Weeds are one of the most significant issues in the Australian environment and some of the worst weeds in bush-land have been garden escapees. Weeds invade our natural eco-systems, threaten our unique native plants and animals and have a severe impact on land productivity and farming. Landcare Australia is urging all Australians to become more aware of weeds and how best to tackle them in your own garden and local area.

The following is some advice as to how you can bring Landcare into your backyard.

  • Choose garden plants carefully or they can become weeds.
  • Increase the biodiversity in your area by turning your own backyard into a native wildlife refuge. Plant native trees, shrubs and grasses; build a frog pond; place nest boxes on trees for birds and bats; and leave rocks and logs in your garden to attract lizards, beetles and other insects.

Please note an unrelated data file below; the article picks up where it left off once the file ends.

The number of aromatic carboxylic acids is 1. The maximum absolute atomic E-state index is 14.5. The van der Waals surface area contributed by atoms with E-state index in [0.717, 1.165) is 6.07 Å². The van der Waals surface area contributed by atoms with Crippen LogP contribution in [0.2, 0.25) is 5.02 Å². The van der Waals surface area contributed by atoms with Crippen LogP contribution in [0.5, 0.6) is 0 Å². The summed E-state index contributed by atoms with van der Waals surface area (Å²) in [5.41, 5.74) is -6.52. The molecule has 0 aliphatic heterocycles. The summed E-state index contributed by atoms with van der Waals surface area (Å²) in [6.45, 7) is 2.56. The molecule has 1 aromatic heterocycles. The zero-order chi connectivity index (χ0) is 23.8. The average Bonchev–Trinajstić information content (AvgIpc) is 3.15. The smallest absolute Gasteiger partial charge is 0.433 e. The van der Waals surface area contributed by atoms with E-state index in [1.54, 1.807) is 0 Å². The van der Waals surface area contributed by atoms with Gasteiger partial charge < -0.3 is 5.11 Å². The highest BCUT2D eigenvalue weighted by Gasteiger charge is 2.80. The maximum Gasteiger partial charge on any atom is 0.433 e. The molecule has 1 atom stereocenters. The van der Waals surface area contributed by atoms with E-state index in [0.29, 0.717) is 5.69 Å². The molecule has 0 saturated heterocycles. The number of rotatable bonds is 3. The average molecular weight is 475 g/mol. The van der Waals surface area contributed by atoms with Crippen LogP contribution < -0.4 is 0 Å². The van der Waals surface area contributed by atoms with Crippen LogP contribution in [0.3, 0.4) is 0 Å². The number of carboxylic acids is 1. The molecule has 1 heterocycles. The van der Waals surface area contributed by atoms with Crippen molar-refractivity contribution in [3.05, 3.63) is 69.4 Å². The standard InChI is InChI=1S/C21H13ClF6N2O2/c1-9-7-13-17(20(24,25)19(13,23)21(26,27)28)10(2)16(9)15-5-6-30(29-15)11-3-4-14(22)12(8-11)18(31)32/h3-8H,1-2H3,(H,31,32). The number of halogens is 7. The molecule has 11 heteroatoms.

• Take care when you dispose of garden waste that you’re not causing a new weed problem – don’t dump garden waste over a fence or into bush-land.
  • To destroy weeds in the early stages of seeding or growing, place them in a black plastic bag, seal it and place the bag in the sun until it is destroyed. Contact your local Landcare group about other methods of destroying weeds.
  • Take out the seed heads from weeds before they mature.
  • Beware that weeds can cause illness and allergy among humans – some can be toxic and even fatal for humans and animals.
  • Report weed infestations, even if it is in a nearby bush-land reserve, to your local council.
  • Look after local biodiversity by keeping your cats and dogs indoors at night and putting a bell on your cat to warn native birds.

Think about the food you eat

The first step in supporting Australian agriculture is to understand and appreciate what it takes to make the products we eat, drink, use and wear each day. So often we eat a meal without really thinking about the resources it took to make the ingredients or the people involved along the chain of production.